from the ten-meters-tall dept.
carmendrahl writes "Eukaryotic cells, which are defined by having a nucleus, rarely grow larger than 10 micrometers in diameter. Scientists know a few reasons why this is so. A new study suggests another reason — gravity. Studying egg cells from the frog Xenopus laevis, which reach as big as 1 mm across and are common research tools, Princeton researchers Marina Feric and Clifford Brangwynne noticed that the insides of the eggs' nuclei settled to the bottom when they disabled a mesh made from the cytoskeleton protein actin. They think the frog eggs evolved the mesh to counteract gravity, which according to their calculations becomes significant if cells get bigger than 10 micrometers in diameter."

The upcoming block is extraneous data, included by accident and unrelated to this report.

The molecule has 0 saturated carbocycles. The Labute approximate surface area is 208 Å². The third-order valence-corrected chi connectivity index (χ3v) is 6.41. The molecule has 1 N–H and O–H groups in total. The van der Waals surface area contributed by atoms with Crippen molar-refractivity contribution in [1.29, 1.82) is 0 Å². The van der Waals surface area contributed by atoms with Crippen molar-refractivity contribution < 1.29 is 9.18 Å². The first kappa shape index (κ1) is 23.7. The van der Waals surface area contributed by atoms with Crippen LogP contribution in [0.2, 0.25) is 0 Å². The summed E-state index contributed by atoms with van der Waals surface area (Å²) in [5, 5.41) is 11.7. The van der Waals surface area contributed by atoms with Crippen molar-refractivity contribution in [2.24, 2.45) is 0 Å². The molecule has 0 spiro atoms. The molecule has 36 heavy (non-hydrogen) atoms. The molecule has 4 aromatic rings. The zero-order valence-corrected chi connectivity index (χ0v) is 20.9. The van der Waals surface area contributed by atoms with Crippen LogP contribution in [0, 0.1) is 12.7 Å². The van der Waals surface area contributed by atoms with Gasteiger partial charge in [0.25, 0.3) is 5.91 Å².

The most difficult thing in the world is to know how to do a thing and to
watch someone else doing it wrong, without commenting.
-- T.H. White